Profile: Charley Cross restores a 1980s Mack

By: Viv Haldane, Photography by: Viv Haldane


Someone in the neighbourhood is restoring a 1980s Mack. Deals on Wheels’ Viv Haldane went along to find out more.

Charley Cross is building a fifth-wheeler with a difference. It’s a 1980 Mack R Model, which will have a custom-built caravan fitted behind. And when it’s finished, he’s hitting the road. It’s going to be one humdinger of a set-up.

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Charley Cross knows this Mack well, having driven it for 15 years. It’s all the more special because it once belonged to his late mate Bob Fuller

Charley is a bit of an engineering whiz, so he’s doing everything himself. Even though he’s unfazed by such a project, it’s pretty impressive when you look at the amount of work involved across a range of skills— engineering, mechanics, upholstery, spray-painting and carpentry.

A big Mack fan

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The fifth-wheel attachment was certified by an engineer

"There’s nothing as solid and intriguing as the R Model Macks," says Charley. "I think you sort of fall in love with them. Mine has probably been to the moon and back a couple of times."

He knows the truck well, having driven it for 15 years while working for his mate Bob Fuller of MacGregor Spreaders.

"It was used to cart fertiliser to the spreader trucks. It’s been a good old girl," he says. Charley, who is in his 70s, still works part-time at MacGregor’s. Bob passed away a few years ago, and his son Josh Fuller now runs the company.

"When Bob bought this Mack, I told him, ‘Don’t you ever wreck this truck because I would like it one day,’" says Charley. "He must have passed that information on to Josh before he died. It sat around the yard and didn’t get used. It was redundant, really, so at that stage I bought it."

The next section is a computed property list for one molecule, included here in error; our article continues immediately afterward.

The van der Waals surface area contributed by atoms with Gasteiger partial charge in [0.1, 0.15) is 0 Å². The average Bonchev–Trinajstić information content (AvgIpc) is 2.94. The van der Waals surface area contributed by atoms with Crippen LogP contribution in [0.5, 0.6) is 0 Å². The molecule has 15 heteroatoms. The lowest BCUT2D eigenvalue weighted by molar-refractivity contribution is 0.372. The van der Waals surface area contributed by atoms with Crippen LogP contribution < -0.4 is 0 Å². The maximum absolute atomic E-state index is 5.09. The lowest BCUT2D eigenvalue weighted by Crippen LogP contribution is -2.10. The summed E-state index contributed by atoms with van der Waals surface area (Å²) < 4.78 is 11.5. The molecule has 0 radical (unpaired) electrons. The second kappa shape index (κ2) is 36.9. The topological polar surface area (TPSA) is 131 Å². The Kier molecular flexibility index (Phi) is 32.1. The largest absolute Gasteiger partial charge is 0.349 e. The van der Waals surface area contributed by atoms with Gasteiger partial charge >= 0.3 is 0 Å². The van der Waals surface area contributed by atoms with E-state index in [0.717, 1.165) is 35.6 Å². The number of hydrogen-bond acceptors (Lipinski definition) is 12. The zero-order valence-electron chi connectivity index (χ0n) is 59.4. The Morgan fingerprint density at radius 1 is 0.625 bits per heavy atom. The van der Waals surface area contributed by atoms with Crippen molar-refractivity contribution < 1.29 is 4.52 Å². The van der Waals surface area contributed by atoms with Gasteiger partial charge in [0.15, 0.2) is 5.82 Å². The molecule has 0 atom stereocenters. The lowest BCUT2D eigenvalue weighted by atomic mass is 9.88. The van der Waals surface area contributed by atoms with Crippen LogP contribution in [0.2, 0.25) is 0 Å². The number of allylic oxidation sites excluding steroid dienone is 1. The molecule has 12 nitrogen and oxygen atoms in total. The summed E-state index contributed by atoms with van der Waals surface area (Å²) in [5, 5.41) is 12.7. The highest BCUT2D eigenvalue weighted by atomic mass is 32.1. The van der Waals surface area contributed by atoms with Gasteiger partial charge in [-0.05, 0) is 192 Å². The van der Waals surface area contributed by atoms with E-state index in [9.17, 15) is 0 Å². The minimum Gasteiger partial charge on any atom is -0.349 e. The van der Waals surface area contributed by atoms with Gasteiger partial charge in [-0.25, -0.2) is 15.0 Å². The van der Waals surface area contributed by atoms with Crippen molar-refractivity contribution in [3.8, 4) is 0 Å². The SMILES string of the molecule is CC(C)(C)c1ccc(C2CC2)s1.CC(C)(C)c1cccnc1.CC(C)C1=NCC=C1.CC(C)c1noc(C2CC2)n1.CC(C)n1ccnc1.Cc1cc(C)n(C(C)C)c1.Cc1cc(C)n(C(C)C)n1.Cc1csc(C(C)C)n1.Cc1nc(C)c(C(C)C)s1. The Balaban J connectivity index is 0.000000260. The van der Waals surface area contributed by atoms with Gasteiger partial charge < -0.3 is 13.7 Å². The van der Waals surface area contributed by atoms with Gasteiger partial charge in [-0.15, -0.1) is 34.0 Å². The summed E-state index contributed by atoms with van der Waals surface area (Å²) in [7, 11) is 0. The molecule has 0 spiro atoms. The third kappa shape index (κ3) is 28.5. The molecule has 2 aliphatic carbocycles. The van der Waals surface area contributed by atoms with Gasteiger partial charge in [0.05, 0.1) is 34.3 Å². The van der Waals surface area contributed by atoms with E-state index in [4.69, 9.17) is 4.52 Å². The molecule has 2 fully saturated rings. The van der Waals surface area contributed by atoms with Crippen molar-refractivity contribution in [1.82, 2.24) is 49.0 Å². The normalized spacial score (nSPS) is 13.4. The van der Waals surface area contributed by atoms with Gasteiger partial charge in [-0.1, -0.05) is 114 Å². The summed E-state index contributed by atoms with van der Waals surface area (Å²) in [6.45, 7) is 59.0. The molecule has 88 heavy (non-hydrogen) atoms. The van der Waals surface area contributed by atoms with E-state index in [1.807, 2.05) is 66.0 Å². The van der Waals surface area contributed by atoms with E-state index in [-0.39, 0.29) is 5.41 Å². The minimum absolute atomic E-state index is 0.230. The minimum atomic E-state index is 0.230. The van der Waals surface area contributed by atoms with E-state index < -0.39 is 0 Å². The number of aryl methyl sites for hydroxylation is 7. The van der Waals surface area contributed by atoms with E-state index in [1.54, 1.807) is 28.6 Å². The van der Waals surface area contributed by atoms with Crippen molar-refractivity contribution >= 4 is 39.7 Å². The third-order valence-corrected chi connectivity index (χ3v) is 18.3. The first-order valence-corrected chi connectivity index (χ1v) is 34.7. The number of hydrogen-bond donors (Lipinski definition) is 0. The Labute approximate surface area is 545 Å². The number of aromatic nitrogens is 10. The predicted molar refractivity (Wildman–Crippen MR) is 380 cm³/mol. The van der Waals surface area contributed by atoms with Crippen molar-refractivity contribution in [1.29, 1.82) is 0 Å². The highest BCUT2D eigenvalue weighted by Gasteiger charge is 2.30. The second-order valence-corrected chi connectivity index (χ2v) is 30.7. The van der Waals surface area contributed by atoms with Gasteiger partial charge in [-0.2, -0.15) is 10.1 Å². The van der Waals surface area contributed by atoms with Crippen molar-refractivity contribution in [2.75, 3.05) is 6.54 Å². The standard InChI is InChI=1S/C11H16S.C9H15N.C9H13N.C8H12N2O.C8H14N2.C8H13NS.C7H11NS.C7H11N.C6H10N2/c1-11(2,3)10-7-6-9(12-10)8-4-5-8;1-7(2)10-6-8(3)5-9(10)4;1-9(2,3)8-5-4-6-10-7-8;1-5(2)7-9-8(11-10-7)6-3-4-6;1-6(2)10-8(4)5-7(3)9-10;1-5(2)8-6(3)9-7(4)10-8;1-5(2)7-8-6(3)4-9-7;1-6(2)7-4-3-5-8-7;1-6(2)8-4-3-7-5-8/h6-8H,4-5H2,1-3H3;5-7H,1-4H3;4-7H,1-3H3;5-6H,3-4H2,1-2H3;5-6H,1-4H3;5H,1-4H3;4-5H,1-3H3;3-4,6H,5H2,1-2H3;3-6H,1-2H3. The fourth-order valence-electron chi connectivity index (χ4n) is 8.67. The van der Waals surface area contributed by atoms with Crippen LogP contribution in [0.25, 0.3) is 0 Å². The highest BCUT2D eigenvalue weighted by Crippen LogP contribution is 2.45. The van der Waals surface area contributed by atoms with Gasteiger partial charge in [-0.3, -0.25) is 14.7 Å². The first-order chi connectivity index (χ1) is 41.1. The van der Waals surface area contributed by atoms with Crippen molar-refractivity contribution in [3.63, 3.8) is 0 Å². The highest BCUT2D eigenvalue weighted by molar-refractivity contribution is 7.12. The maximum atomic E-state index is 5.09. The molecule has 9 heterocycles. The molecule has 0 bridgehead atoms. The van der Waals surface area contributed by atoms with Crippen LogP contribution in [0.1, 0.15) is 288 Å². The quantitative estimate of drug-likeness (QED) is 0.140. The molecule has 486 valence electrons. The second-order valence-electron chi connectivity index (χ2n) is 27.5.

The restoration process

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As a modern innovation, Charley added electric windows

Converting it from a dump truck to a tractor unit with fifth-wheel functionality has been quite a slow process, he says.

The Mack’s bonnet has been lifted off, the cab stripped out and the chassis cleaned. It’s been repainted in the Fuller colours of red, white and gold.

Charley has built the fifth-wheel (turntable) on the truck’s chassis and had it certified. The bull bar has yet to be attached, but the engine is still in good shape and goes well, he says.

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The cab will be lined with carpet tiles to make for a quieter ride

"I stripped out the seats and I’ll paint all the frames and then the seat bases. After painting, I’ll soundproof the floor using carpet tiles. I’ll put them up the firewall as far as they can go and then lay carpet over the top. I’ve bought an air-suspension driver’s seat to replace the original one as well," says Charley.

"I’ve also had door cards made. The other ones were a bit ratty, but they did have the black bulldog on. I miss that detail on the new ones, which I had made locally."

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Standing up to the challenge: the Mack bulldog

The caravan was formerly an Isuzu school bus and Charley is well under way with it, having chopped and changed it to the shape he wants. He has already completed much of the inside infrastructure and done the carpentry, too ("I’m a bit of a bush carpenter," he confesses).

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This former Isuzu bus has been altered to fit the Mack